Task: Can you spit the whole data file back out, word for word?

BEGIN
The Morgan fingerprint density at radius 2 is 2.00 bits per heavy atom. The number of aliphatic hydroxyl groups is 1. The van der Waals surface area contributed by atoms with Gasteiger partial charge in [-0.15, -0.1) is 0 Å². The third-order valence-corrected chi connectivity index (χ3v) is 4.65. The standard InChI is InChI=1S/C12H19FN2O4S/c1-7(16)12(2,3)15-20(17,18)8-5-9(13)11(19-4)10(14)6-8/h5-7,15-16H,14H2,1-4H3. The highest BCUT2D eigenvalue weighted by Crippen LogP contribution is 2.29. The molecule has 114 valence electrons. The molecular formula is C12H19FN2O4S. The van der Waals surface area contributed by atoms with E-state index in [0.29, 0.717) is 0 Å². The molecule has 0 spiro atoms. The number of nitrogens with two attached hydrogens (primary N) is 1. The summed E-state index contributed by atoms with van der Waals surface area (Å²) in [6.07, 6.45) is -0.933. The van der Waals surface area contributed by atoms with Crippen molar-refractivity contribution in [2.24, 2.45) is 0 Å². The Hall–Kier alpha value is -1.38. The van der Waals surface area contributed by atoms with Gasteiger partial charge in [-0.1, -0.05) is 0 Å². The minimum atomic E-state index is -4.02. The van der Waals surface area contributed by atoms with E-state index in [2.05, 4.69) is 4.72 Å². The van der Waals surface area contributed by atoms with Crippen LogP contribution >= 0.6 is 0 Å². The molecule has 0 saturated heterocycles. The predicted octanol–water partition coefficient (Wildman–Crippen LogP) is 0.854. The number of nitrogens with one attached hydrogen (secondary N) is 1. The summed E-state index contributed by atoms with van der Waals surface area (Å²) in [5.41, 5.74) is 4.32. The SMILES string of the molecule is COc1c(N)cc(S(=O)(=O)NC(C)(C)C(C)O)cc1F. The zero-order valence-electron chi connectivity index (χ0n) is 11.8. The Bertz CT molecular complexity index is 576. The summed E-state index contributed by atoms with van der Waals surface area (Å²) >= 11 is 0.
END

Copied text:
The Morgan fingerprint density at radius 2 is 2.00 bits per heavy atom. The number of aliphatic hydroxyl groups is 1. The van der Waals surface area contributed by atoms with Gasteiger partial charge in [-0.15, -0.1) is 0 Å². The third-order valence-corrected chi connectivity index (χ3v) is 4.65. The standard InChI is InChI=1S/C12H19FN2O4S/c1-7(16)12(2,3)15-20(17,18)8-5-9(13)11(19-4)10(14)6-8/h5-7,15-16H,14H2,1-4H3. The highest BCUT2D eigenvalue weighted by Crippen LogP contribution is 2.29. The molecule has 114 valence electrons. The molecular formula is C12H19FN2O4S. The van der Waals surface area contributed by atoms with E-state index in [0.29, 0.717) is 0 Å². The molecule has 0 spiro atoms. The number of nitrogens with two attached hydrogens (primary N) is 1. The summed E-state index contributed by atoms with van der Waals surface area (Å²) in [6.07, 6.45) is -0.933. The van der Waals surface area contributed by atoms with Crippen molar-refractivity contribution in [2.24, 2.45) is 0 Å². The Hall–Kier alpha value is -1.38. The van der Waals surface area contributed by atoms with Gasteiger partial charge in [-0.1, -0.05) is 0 Å². The minimum atomic E-state index is -4.02. The van der Waals surface area contributed by atoms with E-state index in [2.05, 4.69) is 4.72 Å². The van der Waals surface area contributed by atoms with Crippen LogP contribution >= 0.6 is 0 Å². The molecule has 0 saturated heterocycles. The predicted octanol–water partition coefficient (Wildman–Crippen LogP) is 0.854. The number of nitrogens with one attached hydrogen (secondary N) is 1. The summed E-state index contributed by atoms with van der Waals surface area (Å²) in [5.41, 5.74) is 4.32. The SMILES string of the molecule is COc1c(N)cc(S(=O)(=O)NC(C)(C)C(C)O)cc1F. The zero-order valence-electron chi connectivity index (χ0n) is 11.8. The Bertz CT molecular complexity index is 576. The summed E-state index contributed by atoms with van der Waals surface area (Å²) >= 11 is 0.